What, though, are the commandments of Christ? The Gospel passage earlier tells us that they are not “mighty deeds” or “exorcisms” or even “prophecy” (although these things are not therefore automatically excluded from the Christian life: they just aren’t the central concern). If the commandments are to lead us to be like God, then we must ascertain what God is like. The Lord has done this abundantly all over the Scriptures, however the definitive understanding of our God comes through our Lord Jesus Christ. He shows us the character of God in both word and deed: “Love your enemies and pray for those who persecute you, so that you may be sons of your Father who is in Heaven. For He makes His sun rise on the evil and on the good, and sends rain on the just and on the unjust” (Matt. 5:44-45). And “Forgive them, Father, they know not what they do” (Luke 23:34). To put it simply, following St John, “God is love” (1 Jn. 4:8). The commandment of Christ, that which makes us like God, is to “believe on the Name of Jesus Christ and to love one another: whoever keeps His commandments abides in God, and God in him” (3:23-24). As the greatest commandment has it, “Love the Lord your God with all your heart and with all your soul and with all your mind and with all your strength…You shall love your neighbor as yourself” (Mk. 12:30-31). Love is the substance of keeping the commandments: not so that God will love us, but so that we might become what we always were supposed to be.
This much we know. But love is hard. We often don’t know how to love, so how can we keep the commandment? The Scriptures are awash in ways to do just this: they are a precise medical tool-kit to heal our souls and bring them into union with Christ. Many tools are on offer, but I’d like to focus on one that is very close to our experience: work. Many of us work, I’m sure, the standard 40-hour week. Some of us, no doubt, work more. Work controls many of our daylight hours in the weekday and there is always something that needs to be done around the house on the weekends. Can our work bring us into greater Christ-likeness? Can our work enable us to keep the commandment to love God, to love neighbor, to even love our enemies? Let’s see what the Scriptures say.
St Paul in Ephesians 4:28 says, “Let the thief no longer steal, but rather let him labor, doing honest work with his own hands, so that he may have something to share with anyone in need.” In this passage, the Apostle is revealing something vitally important about our work: it isn’t about us. The former thief works, not as a brutal penance, but so that he might love his neighbor. His disordered existence is being set right by this labor; how much more will this be true for us who may not have been thieves, but often feel enslaved by the need for more and more stuff and status and power? In another place St Paul reminds St Timothy, his co-laborer in the Gospel, “As for the rich in this present age, charge them not to be haughty, nor to set their hopes on the uncertainty of riches, but on God, who richly provides us with everything to enjoy. They are to do good, to be rich in good works, to be generous and ready to share, thus storing up treasure for themselves as a good foundation for the future, so that they may take hold of eternal life” (1 Tim. 6:17-19). Our work, the labor of our hands, whether it be in homemaking, or plumbing, or financial planning, or teaching, or civic leadership, is an opportunity to care for those among us who lack, both in the household of faith and outside of it.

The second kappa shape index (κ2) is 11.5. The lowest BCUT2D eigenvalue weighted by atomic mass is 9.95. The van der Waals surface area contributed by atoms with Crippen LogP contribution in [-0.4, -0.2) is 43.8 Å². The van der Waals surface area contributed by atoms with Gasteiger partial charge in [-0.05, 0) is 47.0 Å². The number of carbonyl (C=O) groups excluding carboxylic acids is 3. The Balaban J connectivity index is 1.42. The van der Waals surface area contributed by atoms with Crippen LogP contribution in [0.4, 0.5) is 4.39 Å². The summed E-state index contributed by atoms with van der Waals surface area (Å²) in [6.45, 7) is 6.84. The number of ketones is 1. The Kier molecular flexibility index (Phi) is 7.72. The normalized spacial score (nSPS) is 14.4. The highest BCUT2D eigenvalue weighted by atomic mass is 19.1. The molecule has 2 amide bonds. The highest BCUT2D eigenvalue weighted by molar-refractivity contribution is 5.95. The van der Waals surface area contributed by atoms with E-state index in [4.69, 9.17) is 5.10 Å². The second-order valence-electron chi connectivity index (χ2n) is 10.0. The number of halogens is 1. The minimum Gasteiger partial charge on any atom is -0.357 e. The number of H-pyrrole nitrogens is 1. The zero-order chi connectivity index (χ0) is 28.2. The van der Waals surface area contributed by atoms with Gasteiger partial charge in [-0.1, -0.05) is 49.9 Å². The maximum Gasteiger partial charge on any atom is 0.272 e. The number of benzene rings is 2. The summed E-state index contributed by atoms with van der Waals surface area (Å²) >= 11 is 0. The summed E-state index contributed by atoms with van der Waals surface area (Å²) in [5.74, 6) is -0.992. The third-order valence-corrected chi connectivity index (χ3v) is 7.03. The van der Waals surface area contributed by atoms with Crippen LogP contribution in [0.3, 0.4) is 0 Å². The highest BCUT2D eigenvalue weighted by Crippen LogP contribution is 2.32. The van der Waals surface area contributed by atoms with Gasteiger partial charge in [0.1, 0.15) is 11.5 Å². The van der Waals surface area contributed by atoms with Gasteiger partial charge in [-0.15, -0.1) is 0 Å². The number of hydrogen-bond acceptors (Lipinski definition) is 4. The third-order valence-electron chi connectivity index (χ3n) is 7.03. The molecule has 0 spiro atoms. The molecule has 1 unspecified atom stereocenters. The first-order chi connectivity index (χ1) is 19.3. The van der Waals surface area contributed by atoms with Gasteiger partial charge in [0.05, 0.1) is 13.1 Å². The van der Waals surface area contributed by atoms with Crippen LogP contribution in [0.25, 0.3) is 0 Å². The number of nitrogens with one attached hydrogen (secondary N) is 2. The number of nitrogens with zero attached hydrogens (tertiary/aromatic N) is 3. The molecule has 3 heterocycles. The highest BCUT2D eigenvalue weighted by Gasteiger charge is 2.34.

This leads us to Christ’s interaction with the rich ruler. The young man claims he has kept all the commandments from his youth, to which our Lord responds that he should “Sell all that you have and distribute it to the poor, and you will have treasure in heaven; and come, follow Me.” St Luke tells us, “when he heard these things, he became very sad, for he was extremely rich.” The problem here isn’t that he was rich, for Abraham and Job were both rich without condemnation; the problem was that his riches owned him. He was unable to “love his neighbor” as himself for his god would not allow him. St Basil the Great, a wonderful early theologian of the Church, says this about this passage, explicating Christ’s words of sorrow:
It is evident that you are far from fulfilling the commandment, and that you bear false witness within your own soul that you have loved your neighbor as yourself. For if what you say is true, that you have kept from your youth the commandment of love and have given to everyone the same as to yourself, then how did you come by this abundance of wealth? Care for the needy requires the expenditure of wealth: when all share alike, disbursing their possessions among themselves, they each receive a small portion for their individual needs. Thus, those who love their neighbor as themselves possess nothing more than their neighbor; yet surely, you seem to have great possessions! How else can this be, but that you have preferred your own enjoyment to the consolation of the many? For the more you abound in wealth, the more you lack in love.As our Lord says elsewhere, if something causes us to sin, it is better to cut it off and cast it away, and so enter into Life, rather than going to Hell with our whole body intact (Mk. 9:42-50): if our wealth, even that legitimately built up through our labor, causes us to pass by our brothers and sisters, it is better to cast it away than to cling on to it and miss the Kingdom of God.